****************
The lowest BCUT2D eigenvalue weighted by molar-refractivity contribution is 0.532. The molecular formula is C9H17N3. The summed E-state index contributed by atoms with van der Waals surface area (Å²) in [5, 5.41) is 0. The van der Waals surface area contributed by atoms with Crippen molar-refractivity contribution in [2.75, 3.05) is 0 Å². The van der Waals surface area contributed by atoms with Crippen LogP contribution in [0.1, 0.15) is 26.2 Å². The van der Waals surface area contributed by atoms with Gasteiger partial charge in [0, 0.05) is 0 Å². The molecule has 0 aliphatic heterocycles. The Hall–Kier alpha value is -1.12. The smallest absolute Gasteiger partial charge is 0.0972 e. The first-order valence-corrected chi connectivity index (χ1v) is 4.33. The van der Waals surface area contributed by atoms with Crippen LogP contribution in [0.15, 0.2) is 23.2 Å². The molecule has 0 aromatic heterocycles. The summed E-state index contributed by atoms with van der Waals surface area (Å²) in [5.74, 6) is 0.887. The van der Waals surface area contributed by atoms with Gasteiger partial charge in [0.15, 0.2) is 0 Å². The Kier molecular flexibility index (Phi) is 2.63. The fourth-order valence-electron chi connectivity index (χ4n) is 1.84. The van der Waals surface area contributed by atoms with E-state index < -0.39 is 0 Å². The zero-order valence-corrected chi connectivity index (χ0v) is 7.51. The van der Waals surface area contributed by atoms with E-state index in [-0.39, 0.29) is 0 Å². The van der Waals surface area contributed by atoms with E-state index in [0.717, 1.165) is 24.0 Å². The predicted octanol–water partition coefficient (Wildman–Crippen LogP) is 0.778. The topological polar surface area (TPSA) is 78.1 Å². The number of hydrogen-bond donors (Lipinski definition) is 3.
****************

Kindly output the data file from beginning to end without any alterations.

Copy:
The lowest BCUT2D eigenvalue weighted by molar-refractivity contribution is 0.532. The molecular formula is C9H17N3. The summed E-state index contributed by atoms with van der Waals surface area (Å²) in [5, 5.41) is 0. The van der Waals surface area contributed by atoms with Crippen molar-refractivity contribution in [2.75, 3.05) is 0 Å². The van der Waals surface area contributed by atoms with Crippen LogP contribution in [0.1, 0.15) is 26.2 Å². The van der Waals surface area contributed by atoms with Gasteiger partial charge in [0, 0.05) is 0 Å². The molecule has 0 aliphatic heterocycles. The Hall–Kier alpha value is -1.12. The smallest absolute Gasteiger partial charge is 0.0972 e. The first-order valence-corrected chi connectivity index (χ1v) is 4.33. The van der Waals surface area contributed by atoms with Crippen LogP contribution in [0.15, 0.2) is 23.2 Å². The molecule has 0 aromatic heterocycles. The summed E-state index contributed by atoms with van der Waals surface area (Å²) in [5.74, 6) is 0.887. The van der Waals surface area contributed by atoms with Gasteiger partial charge in [0.15, 0.2) is 0 Å². The Kier molecular flexibility index (Phi) is 2.63. The fourth-order valence-electron chi connectivity index (χ4n) is 1.84. The van der Waals surface area contributed by atoms with E-state index < -0.39 is 0 Å². The zero-order valence-corrected chi connectivity index (χ0v) is 7.51. The van der Waals surface area contributed by atoms with E-state index in [-0.39, 0.29) is 0 Å². The van der Waals surface area contributed by atoms with E-state index in [0.717, 1.165) is 24.0 Å². The predicted octanol–water partition coefficient (Wildman–Crippen LogP) is 0.778. The topological polar surface area (TPSA) is 78.1 Å². The number of hydrogen-bond donors (Lipinski definition) is 3.